“I chose to work there because the mission of the organization resonated with what I believe in,” Yousefzadeh said. “As cofounder of Bridge to a Brighter Future, a tutoring organization with a chapter at Harvard-Westlake, I thought it would be a great opportunity to be a part of another organization whose focus is also education.”

    Seven students in total volunteered at the Freedom School: Yousefzadeh, Libby Sondheimer ’15, Rachel Persky ’15, Carly Berger ’15, Katie
    Jones ’15, Katie Kreshek ’16, and Tess Haber ’17. Each student sent applications to a member of the Stephen S. Wise Freedom School earlier in the school year.
    The Freedom School is a summer and after-school enrichment program part of the Children’s Defense Fund that enhances self-esteem, reading and writing skills, and classroom attitudes of children in kindergarten through sixth grade. The summer program officially operated from mid-June through July, but volunteers were welcome to come and go as they please.

    “I really like working with kids and tutoring and stuff like that, and a lot of people I know had [volunteered at the Freedom School] and said it was amazing so I figured it would be fun to try,” Sondheimer said. “I also like how it was over a longer amount of time so it wasn’t just only a week. It was a substantial amount of time so I felt that I would actually be making a big difference and really helping.”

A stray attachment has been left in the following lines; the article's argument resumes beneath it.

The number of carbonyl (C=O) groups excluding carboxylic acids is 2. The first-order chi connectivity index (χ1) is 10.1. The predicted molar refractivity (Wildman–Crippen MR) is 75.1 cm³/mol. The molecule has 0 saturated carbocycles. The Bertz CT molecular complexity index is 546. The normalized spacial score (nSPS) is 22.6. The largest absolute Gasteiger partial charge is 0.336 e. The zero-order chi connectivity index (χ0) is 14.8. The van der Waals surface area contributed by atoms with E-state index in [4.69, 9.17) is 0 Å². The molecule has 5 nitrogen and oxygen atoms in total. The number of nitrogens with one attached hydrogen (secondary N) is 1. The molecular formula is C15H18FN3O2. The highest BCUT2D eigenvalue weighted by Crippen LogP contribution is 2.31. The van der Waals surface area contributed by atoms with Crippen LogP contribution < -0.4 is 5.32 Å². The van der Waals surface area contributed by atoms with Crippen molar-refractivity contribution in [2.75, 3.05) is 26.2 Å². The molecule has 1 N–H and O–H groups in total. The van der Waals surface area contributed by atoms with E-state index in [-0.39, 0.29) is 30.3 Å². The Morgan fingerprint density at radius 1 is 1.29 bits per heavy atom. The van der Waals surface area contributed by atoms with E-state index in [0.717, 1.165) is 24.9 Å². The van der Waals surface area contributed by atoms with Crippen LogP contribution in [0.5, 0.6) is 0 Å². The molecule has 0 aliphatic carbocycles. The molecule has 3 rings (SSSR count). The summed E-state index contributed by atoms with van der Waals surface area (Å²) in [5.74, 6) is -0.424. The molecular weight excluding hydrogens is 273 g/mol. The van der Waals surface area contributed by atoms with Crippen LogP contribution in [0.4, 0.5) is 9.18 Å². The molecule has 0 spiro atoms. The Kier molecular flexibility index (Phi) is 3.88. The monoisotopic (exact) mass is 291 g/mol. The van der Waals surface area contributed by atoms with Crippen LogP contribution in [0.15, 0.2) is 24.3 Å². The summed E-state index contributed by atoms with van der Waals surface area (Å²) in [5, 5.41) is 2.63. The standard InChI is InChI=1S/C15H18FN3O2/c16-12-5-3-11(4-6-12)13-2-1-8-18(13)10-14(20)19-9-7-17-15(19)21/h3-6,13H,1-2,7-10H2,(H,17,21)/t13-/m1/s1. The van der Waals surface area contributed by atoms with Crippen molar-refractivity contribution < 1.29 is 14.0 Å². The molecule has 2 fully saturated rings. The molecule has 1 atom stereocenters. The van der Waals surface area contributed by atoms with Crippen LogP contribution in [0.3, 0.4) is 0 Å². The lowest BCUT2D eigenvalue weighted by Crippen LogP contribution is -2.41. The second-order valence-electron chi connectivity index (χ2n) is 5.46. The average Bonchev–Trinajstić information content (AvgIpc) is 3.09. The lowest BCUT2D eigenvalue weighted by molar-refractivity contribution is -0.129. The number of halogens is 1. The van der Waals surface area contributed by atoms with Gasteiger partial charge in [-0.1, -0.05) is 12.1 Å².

Elementary students were divided into classrooms of 10 to 12, while each classroom was paired with one teacher and an assistant; during class time, volunteers from Harvard-Westlake often worked as teacher’s assistants one-on-one with Freedom School students on classroom skills.
    Books read in the classroom were chosen based on a predetermined theme for each week. Examples included “I can make a difference in myself” and “I can make a difference in my community.”

    “The number one thing I learned was patience. But then I also learned how putting in a little time and giving my full attention to a kid that might not get it at home or at their school can really make a difference for them and make them feel great, because at their schools there are a lot of kids and not enough teachers so it’s easy to see that this one-on-one attention is really beneficial for them,” Sondheimer said.

    Working behind the scenes